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Old 12-24-2003, 05:23 PM
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Torsion bar question

Hey guys i was wondering....i keep hearing about "Torsion bars" and was wanting to know what exactly they are and the purpose they serve. Also are they just on 2 wheel drives only or on 4 wheel drives also? Any info is appreciated. Thanks!

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Old 12-25-2003, 07:28 PM
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I always thought the torsion bars were the bars used on the old dusters and scamps, which had no springs but steel bars that held the car up. as they aged, the car sagged and the mouns gave way. that's my 2c.
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Old 12-25-2003, 07:57 PM
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Quote:
Originally posted by mad55chevy
I always thought the torsion bars were the bars used on the old dusters and scamps, which had no springs but steel bars that held the car up. as they aged, the car sagged and the mouns gave way. that's my 2c.
That is, bacislly what they are. They have been used for suspension for many years in 2 and 4 wheel drive. My S10 4X4 Blazer has torsion bar suspension on the front.
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Old 12-26-2003, 04:03 PM
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Mopar has used torsion bar suspension sense the 60's. The torsion bar takes the place of the coil spring in the front end. It twists under a load like the coil spring compresses. The advantage of using the mopar front end in a swap is: The entire front suspension is attached to the front cross member, it attaches to the frame on pads with four mounting bolts. The torsion bars are located within the cross member, the steering box is located on the cross member, and the mid 70's and up had disc brakes. You can also raise or lower the suspension with adjuster bolts on the k-member.
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Old 12-27-2003, 12:24 PM
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Packard also had them in the 50'. They were used not just for normal springs and ride but were also electronicly and automaticly adjustable to keep the car level on the road.
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Old 12-27-2003, 02:28 PM
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As far as front end swaps into older cars, up until 1976 all Chrysler torsion bars ran parallel to the frame and the unit was to big and bulky. Starting in 76 Chrysler introduced a removable cross member with the torsion bars running crossway's within the k-member. I used a 1980 Chrysler New Yorker k-member on my 1953 Ford sedan. I cut the original frame off just forward of the firewall, had a shop make me a rectangular frame section with four mounting pads for the k-member, located the new frame section, welded it in place, slid the k-member in place and got power steering, disc brakes and can raise and lower the car without screwing around with dropped spindles. The car tracks straight and true and I couldn't be happier with the out come.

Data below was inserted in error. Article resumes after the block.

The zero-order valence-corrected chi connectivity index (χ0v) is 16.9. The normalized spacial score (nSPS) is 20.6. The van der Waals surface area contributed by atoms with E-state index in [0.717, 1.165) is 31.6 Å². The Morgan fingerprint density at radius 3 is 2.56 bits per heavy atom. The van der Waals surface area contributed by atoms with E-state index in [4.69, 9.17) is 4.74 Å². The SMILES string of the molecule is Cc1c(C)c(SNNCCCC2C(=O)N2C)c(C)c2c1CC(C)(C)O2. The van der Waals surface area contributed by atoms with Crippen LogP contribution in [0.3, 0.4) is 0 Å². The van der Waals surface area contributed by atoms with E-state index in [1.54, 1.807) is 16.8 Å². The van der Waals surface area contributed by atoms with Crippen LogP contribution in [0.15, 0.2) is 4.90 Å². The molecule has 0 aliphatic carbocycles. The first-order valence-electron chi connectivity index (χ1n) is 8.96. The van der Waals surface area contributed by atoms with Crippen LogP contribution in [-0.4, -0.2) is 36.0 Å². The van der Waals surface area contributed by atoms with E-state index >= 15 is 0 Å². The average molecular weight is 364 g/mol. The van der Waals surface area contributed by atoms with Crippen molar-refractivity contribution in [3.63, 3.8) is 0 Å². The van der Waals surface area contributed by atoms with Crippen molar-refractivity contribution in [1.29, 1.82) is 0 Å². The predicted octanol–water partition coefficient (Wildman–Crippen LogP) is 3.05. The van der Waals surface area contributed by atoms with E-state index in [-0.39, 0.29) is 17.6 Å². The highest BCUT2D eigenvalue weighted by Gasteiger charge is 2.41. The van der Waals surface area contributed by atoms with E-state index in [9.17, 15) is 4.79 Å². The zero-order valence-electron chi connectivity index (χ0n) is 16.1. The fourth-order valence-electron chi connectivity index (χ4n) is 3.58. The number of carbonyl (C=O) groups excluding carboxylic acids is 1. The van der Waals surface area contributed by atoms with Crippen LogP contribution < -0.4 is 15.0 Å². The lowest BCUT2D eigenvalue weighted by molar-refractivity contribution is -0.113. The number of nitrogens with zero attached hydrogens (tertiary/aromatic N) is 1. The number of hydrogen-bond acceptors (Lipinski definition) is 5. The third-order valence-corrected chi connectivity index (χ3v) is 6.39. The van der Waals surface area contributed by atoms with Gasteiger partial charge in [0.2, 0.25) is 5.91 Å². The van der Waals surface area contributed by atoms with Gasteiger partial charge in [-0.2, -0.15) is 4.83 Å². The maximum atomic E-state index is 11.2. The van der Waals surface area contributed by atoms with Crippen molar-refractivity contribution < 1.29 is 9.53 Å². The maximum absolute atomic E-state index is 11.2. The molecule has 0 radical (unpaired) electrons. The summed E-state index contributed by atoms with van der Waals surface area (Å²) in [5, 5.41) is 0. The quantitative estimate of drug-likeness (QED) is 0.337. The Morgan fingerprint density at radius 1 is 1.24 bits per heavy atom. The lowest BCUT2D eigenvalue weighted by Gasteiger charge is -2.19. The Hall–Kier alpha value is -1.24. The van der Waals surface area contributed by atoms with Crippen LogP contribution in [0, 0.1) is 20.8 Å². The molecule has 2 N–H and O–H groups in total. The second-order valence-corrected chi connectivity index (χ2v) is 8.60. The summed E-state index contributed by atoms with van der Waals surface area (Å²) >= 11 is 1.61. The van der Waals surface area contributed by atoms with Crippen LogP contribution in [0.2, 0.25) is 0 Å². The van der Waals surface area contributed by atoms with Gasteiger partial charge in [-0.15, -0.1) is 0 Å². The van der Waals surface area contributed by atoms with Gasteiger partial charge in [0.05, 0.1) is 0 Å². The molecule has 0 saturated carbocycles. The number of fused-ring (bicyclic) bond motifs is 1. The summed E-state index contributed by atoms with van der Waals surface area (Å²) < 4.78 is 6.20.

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Old 12-27-2003, 02:44 PM
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The transverse torsion bar set-up is great for street rods. good ride, good handling, and adjustable ride height.
I have the longtitudinal bar set up in my car, the bars getting in the way of my headers was the only real drawback, I had to make my own headers- small price to pay for the end result.
I drove mine torsion bars with a beefy 440 for years, I absolutely loved the ride, or I would have gone with a MustangII or a coil over front end.
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Old 12-31-2003, 03:37 PM
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Torsion Bars

They are not adjustable. You can adjust them to any height you want but there is only one CORRECT tension adjustment and if you are too lose, it is like a weak spring yes, it will lower your car, probably bottom out if you hit a bump, if it is cranked down, it is like having too strong of a spring and the ride will be harsh.

The chrysler books all tell you to make sure you are at a specified height from point A to the ground , depending on car, engine, etc and that they are within 1/8 inch the same height on both sides.

Think about it, you cannot use the same front spring for a 6 cylinder car that you use on a 454 V-8, There is only one correct spring rate for each front end weight., otherwise GM/Ford would use the very same spring for any car they produce. If they just add air condition, they change the spring to a stiffer one.

I had a Gibbons torsion bar front end under my 55 f100 and it was the biggest piece of junk ever made for a street rod. The ride changed even if I added 7 gallons of gas, the truck would ride compeletly different. I adjusted the bars one day, everyway I could, cost me two full tanks of gas that day and the ride changed every few gallons used. I finally gave up on the junk torsion bar frontend and put in a 72 Monte Carlo clip and the truck drove and handled like a dream after that.

Why do I now think it was such junk.?? The truck frames are meant to flex and do so. The torsion bar cars have a very heavy Boxed frame that does not flex. The truck I think was flexing and transmitting the jar into the cab vs the frame.

Jimmy in nc

P S, I almost forgot.

Everytime you change the ride height, you are also changing the front end alignment settings on torsion bar frontends.
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Old 12-31-2003, 04:04 PM
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I only have knowledge of the 1980 Chrysler front end I used on my 53 Ford sedan. I'm using KYB gas shocks and rebuilt it with a PST Polygraphite kit and am running a 351M/auto in it. I set the ride height to the Chrysler sepcs and the car sat fairly even. I've lowered it about 2" with no ill handling effects, when I went down more the car got mushy. So your right (jimmyd ) but there is some latitude and I suspect that as the donor car had a 440/auto and my combo is lighter that I'm benefiting from that. For me the fact that I got disk brakes, power steering and a suspension that works well for my car, makes it well worth it for me.